Is the US economy on the slope's edge?

A Hot Tip about Economic Trends/Outlook in the United States

Last updated: 5 Feb 2011

There is no doubt that the US economy has been shaking for the last 9 years due to many circumstances whether political or economical.
However the last financial crisis in 2007 has put the American economy in “fragile” situation, where the economy has been undergoing weakness and instability.
Politically, the main factors that caused that weakness are the “wars against terrorism” launched in 2001 and the services and funds of such wars and mission.

Secondly, the immediate cause or trigger of the crisis was the bursting of the United States housing bubble which peaked in approximately 2005–2006, where between 1997 and 2006, the price of the typical American house increased by 124%. This housing bubble resulted in quite a few homeowners refinancing their homes at lower interest rates, or financing consumer spending by taking out second mortgages secured by the price appreciation.

In addition the many financial policies and conditions such as credit conditions, and lending and the scandals of corruption and “funds misuse” were accumulated and increased the risks and the collapse. All of these factors have prepared a “soft land” for the financial crisis that put the real estate business in uncertainty, and caused a high rate of unemployment.

The financial crisis of 2007 to the present is a crisis triggered by a liquidity shortfall in the United States banking system. It has resulted in the collapse of large financial institutions, the bailout of banks by national governments, and downturns in stock markets around the world. In many areas, the housing market has also suffered, resulting in numerous evictions, foreclosures and prolonged vacancies. It is considered by many economists to be the worst financial crisis since the Great Depression of the 1930s.

The collapse of the housing bubble, which peaked in the U.S. in 2006, caused the values of securities tied to real estate pricing to plummet thereafter, damaging financial institutions globally. Critics argued that credit rating agencies and investors failed to accurately price the risk involved with mortgage-related financial products, and that governments did not adjust their regulatory practices to address 21st century financial markets.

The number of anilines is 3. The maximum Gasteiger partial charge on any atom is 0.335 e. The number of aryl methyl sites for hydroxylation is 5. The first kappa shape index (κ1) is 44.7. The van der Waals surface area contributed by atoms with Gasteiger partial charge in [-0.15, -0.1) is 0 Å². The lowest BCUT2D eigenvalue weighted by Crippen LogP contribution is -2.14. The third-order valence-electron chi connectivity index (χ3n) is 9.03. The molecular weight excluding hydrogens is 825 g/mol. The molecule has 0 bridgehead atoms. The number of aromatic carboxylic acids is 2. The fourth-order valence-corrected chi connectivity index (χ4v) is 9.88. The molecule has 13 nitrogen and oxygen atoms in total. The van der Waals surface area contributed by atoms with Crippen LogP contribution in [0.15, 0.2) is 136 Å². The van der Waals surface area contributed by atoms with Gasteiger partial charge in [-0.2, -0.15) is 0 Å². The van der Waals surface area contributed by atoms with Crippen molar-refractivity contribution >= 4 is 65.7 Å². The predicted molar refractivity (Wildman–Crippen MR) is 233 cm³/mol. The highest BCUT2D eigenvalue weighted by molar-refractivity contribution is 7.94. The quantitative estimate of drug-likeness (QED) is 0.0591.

Based on the pulse of economies report on Thursday October, 7, and as one day separates us from the end of this weeks trading sessions, the U.S labor sector is still under the spotlight as today holds the release of the weekly jobs report, while noting that Friday holds furthermore crucial data represented in the Jobs Report as it will reveal the performance of the Labor sector during September.

Investors were given some clues that might help estimating tomorrow's Jobs Report, the clues are represent ted in the ADP Employment Change gauge as it showed that the private sector has shed thirty nine thousand jobs during September which was a surprise as markets expected the private sector to add twenty thousand jobs.

There is no doubt that the Labor sector is the most damaged in the U.S economy as unemployment rate stands at the excruciating 9.6% and expected to reach 9.7% making it a really hard obstacle to surpass and achieve recovery.
As for today's weekly jobs report it is expected that Initial jobless claims climbed 2 thousand to reach 455 thousand for the week ending in 2nd of October, as for Continuing claims fell 7 thousand to reach 4450 thousand claims during the week ending in the 25th of September.

Yesterday's announcement by the International Monetary Fund of downgrading the U.S GDP growth expectations came down harshly on the investors' sense of optimism, but to be fair it did not come out of the blue as the U.S economy reported during the second quarter weak indicators in all sectors except the Housing sector, the IMF downgraded 2010's growth estimate from 3.3% to 2.6% as for 2011's growth estimate it was downgraded from 2.9% to 2.3%.

The IMF* commented that the U.S recovery did not stall it is just moving in more moderate paces than expected, explaining that the U.S economy will need more time in order to recover from the worst crisis that has hit it since the great depression.
The U.S economy needs to revitalize Income and spending and also needs to create job opportunities in order to achieve recovery as soon as possible, should those three factors stay in the awful status they are currently in, investors should rule out soon recovery.
Last but not least on today's U.S calendar in the Consumer Credit gauge regarding the month of August where markets expect the deficit to shrink slightly and $3.5 Billion when compared with the prior deficit reported worth $3.6 Billion.

*IMF: International Monetary fund is the intergovernmental organization that oversees the global financial system by following the macroeconomic policies of its member countries, in particular those with an impact on exchange rate and the balance of payments

Posted: 04 February 2011, last updated 5 February 2011

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